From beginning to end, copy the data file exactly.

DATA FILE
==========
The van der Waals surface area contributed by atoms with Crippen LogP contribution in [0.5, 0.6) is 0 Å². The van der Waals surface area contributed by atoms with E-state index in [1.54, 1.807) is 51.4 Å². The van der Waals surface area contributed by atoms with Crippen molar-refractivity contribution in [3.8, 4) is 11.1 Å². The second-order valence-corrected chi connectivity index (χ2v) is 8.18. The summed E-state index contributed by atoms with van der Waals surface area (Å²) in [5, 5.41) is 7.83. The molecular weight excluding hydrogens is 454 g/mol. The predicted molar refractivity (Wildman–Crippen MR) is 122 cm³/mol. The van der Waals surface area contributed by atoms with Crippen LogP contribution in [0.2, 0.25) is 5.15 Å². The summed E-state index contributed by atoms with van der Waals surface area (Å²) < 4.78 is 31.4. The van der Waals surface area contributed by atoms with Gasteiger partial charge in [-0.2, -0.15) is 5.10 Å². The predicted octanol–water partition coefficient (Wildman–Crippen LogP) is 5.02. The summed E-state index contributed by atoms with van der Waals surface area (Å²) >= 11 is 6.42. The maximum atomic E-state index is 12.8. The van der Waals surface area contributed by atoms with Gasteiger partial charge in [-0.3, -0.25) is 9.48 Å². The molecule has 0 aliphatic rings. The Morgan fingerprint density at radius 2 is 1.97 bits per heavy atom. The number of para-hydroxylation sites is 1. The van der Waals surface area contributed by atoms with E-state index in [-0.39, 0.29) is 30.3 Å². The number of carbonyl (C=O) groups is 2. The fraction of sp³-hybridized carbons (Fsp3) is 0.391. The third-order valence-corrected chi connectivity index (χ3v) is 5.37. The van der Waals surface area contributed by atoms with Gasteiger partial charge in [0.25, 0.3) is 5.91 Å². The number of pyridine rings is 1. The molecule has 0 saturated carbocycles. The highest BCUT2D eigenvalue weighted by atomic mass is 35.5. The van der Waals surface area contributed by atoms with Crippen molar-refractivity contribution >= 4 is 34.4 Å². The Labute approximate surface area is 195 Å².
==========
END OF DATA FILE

The van der Waals surface area contributed by atoms with Crippen LogP contribution in [0.5, 0.6) is 0 Å². The van der Waals surface area contributed by atoms with E-state index in [1.54, 1.807) is 51.4 Å². The van der Waals surface area contributed by atoms with Crippen molar-refractivity contribution in [3.8, 4) is 11.1 Å². The second-order valence-corrected chi connectivity index (χ2v) is 8.18. The summed E-state index contributed by atoms with van der Waals surface area (Å²) in [5, 5.41) is 7.83. The molecular weight excluding hydrogens is 454 g/mol. The predicted molar refractivity (Wildman–Crippen MR) is 122 cm³/mol. The van der Waals surface area contributed by atoms with Crippen LogP contribution in [0.2, 0.25) is 5.15 Å². The summed E-state index contributed by atoms with van der Waals surface area (Å²) < 4.78 is 31.4. The van der Waals surface area contributed by atoms with Gasteiger partial charge in [-0.2, -0.15) is 5.10 Å². The predicted octanol–water partition coefficient (Wildman–Crippen LogP) is 5.02. The summed E-state index contributed by atoms with van der Waals surface area (Å²) >= 11 is 6.42. The maximum atomic E-state index is 12.8. The van der Waals surface area contributed by atoms with Gasteiger partial charge in [-0.3, -0.25) is 9.48 Å². The molecule has 0 aliphatic rings. The Morgan fingerprint density at radius 2 is 1.97 bits per heavy atom. The number of para-hydroxylation sites is 1. The van der Waals surface area contributed by atoms with E-state index in [-0.39, 0.29) is 30.3 Å². The number of carbonyl (C=O) groups is 2. The fraction of sp³-hybridized carbons (Fsp3) is 0.391. The third-order valence-corrected chi connectivity index (χ3v) is 5.37. The van der Waals surface area contributed by atoms with Gasteiger partial charge in [0.25, 0.3) is 5.91 Å². The number of pyridine rings is 1. The molecule has 0 saturated carbocycles. The highest BCUT2D eigenvalue weighted by atomic mass is 35.5. The van der Waals surface area contributed by atoms with Crippen molar-refractivity contribution >= 4 is 34.4 Å². The Labute approximate surface area is 195 Å².